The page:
The Leave the Zone Alone movement suffered a bit of a setback last week, as the Planning Board unanimously approved a revised plan for EYA's Chelsea Court townhouses which includes a concession from the developer reducing the number of planned homes from 76 to 64. This outcome is, of course, completely unsatisfactory to many members of SOECA, who claim that the mere existence of these townhouses will "ruin the community spirit"of the neighborhood. They can take solace in the fact that there remains two additional stages of approval at which they can protest the plan, including an ultimate review by the county council. There's always a councilperson who can be persuaded by the threat of a few lost votes to hold up any development project indefinitely. A handful of "outraged" voters will always trump progress and economic development in MoCo.
I have never quite understood where there's such opposition to these townhomes. It's not like the state is condemning their houses to build a train line or anything. Perhaps if I lived directly across the street from the project, I might consider placing a Leave the Zone Alone Sign in my yard (ok, no I wouldn't), but even that situation doesn't seem like it would be all that terrible. Visually, a collection of well designed-homes seems infinitely preferable to an school (abandoned or not) surrounded by a chain link fence. In addition, I think it's kind of dark and scary over by the library at night, so if anything adding greater residential density might make that stretch of Ellsworth feel safer. And as I've mentioned before, there's an existing high rise apartment building on one side of the parcel and a retirement community on the other. The low-density ship sailed a long time ago.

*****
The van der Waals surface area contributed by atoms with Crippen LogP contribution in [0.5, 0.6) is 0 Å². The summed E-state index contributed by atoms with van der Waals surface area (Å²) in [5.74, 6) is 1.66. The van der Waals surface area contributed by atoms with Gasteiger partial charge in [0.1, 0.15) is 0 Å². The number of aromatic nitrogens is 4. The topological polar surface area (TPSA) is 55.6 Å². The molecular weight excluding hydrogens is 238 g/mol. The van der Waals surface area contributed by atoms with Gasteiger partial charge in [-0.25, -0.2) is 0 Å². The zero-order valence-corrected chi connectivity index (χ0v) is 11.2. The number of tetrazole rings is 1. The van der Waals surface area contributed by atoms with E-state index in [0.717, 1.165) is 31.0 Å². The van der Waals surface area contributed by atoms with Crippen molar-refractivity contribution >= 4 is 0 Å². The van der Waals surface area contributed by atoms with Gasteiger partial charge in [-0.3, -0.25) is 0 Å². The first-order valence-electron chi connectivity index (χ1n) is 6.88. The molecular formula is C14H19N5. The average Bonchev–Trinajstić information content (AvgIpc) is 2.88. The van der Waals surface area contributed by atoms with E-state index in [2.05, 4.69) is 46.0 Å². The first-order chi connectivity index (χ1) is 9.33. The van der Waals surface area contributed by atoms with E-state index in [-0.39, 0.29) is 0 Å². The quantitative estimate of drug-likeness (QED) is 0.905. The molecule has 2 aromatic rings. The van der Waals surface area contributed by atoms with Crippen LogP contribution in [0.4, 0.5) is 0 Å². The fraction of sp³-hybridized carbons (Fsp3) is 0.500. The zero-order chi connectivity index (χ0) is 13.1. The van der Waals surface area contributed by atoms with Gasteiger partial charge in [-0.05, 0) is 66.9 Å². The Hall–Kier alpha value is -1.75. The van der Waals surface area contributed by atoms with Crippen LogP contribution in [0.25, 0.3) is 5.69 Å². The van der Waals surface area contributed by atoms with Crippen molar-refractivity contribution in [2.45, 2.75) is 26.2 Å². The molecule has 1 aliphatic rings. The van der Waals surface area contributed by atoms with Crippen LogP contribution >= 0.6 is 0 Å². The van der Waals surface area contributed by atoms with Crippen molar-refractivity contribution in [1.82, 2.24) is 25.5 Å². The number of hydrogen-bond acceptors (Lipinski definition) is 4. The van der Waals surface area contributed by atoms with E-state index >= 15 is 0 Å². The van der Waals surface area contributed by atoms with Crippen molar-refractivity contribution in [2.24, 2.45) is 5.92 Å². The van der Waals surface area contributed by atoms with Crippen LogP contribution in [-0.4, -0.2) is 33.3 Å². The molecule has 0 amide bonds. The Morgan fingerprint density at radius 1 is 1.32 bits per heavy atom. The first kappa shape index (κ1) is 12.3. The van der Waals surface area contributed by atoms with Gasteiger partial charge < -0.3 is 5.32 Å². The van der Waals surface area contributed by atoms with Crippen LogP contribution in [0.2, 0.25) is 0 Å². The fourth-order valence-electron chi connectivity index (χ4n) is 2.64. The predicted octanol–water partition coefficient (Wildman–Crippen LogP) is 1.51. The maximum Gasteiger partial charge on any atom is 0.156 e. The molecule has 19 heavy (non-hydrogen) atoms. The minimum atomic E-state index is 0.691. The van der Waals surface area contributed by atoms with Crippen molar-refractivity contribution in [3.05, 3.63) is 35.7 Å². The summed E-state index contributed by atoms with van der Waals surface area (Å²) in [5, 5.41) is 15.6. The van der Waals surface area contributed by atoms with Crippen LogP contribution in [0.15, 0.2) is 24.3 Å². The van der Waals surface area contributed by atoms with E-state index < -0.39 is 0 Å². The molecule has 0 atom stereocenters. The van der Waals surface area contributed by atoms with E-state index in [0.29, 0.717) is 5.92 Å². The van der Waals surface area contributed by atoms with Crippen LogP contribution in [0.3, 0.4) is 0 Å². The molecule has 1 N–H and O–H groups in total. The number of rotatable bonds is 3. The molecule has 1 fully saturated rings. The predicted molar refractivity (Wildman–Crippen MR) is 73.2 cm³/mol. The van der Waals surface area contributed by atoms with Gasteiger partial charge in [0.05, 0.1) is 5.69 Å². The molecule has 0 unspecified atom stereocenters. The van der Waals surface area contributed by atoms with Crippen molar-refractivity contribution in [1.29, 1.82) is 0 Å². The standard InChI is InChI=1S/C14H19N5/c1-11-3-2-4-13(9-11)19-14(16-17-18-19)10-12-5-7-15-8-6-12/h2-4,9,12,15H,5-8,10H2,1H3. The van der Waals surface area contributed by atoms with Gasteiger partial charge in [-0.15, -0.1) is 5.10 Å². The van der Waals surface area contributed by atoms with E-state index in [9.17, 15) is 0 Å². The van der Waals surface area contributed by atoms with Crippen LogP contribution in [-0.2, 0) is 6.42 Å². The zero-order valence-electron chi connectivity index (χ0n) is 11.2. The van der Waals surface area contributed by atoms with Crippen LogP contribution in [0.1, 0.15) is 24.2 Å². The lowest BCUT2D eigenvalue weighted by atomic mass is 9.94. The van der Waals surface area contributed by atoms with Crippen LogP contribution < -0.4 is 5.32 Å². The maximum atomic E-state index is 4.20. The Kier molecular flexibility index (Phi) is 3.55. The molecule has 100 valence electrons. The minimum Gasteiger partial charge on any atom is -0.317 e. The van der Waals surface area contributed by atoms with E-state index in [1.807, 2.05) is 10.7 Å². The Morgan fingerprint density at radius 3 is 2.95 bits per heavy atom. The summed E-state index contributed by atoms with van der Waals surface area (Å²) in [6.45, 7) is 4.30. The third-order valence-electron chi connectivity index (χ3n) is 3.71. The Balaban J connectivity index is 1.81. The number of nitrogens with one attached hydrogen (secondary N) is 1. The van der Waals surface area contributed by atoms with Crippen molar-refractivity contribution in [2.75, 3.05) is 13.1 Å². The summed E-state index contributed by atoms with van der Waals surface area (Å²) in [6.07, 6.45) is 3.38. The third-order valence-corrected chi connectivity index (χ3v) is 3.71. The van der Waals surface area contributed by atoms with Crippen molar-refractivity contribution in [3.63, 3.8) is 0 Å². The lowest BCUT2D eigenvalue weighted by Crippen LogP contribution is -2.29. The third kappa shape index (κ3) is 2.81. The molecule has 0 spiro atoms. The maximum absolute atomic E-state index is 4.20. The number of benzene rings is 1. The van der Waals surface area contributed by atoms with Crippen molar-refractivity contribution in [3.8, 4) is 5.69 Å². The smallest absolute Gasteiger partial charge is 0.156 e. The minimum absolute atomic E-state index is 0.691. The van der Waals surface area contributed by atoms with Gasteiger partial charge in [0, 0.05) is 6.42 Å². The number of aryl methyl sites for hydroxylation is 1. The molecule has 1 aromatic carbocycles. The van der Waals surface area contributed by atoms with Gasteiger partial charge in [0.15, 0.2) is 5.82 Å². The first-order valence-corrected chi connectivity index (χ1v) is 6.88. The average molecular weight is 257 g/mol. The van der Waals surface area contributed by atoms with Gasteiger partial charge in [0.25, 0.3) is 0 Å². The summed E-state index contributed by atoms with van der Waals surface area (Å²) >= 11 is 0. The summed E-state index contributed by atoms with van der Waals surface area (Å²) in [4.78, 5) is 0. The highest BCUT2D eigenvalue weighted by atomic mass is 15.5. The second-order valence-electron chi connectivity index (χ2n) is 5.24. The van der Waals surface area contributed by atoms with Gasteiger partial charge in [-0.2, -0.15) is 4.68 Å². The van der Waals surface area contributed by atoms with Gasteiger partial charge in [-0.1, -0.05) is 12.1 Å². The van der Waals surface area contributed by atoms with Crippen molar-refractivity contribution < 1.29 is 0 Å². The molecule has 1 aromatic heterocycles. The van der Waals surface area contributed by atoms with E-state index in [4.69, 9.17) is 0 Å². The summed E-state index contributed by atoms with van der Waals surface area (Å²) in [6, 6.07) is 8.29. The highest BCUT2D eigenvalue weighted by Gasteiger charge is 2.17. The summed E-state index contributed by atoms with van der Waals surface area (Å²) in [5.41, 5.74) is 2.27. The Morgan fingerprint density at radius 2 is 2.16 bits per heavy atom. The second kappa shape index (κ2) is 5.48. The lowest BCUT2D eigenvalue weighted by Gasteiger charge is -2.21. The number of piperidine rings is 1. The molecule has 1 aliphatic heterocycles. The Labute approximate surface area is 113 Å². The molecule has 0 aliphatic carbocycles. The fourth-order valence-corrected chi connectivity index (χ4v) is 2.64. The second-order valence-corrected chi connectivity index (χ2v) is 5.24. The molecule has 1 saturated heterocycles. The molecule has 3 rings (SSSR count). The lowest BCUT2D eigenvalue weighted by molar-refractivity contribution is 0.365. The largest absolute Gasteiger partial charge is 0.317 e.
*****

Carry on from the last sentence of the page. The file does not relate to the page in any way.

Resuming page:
And is there really a legitimate threat of increased traffic? Let's say an average of one car from each of the sixty-four proposed homes is exiting or entering the neighborhood once over the entire course of a rush hour period. Is that volume going to result in a noticeable increase in neighborhood traffic congestion? Besides, I would venture that many of the potential homebuyers who would pay the premium attached to housing in a Metro-accessible location such as this would be doing so because they take public transportation to work. I'm also unsure where the concern about cut-through traffic comes from, as there are already "DO NOT ENTER" signs installed at all entrances to the neighborhood from the downtown area.
BONUS: Here's an ad for the Evanswood neighborhood from when it was first developed many years ago. I wonder if back then neighborhood farmers banded together against the Evanswood development, complaining that the area shouldn't be re-zoned for single-family houses.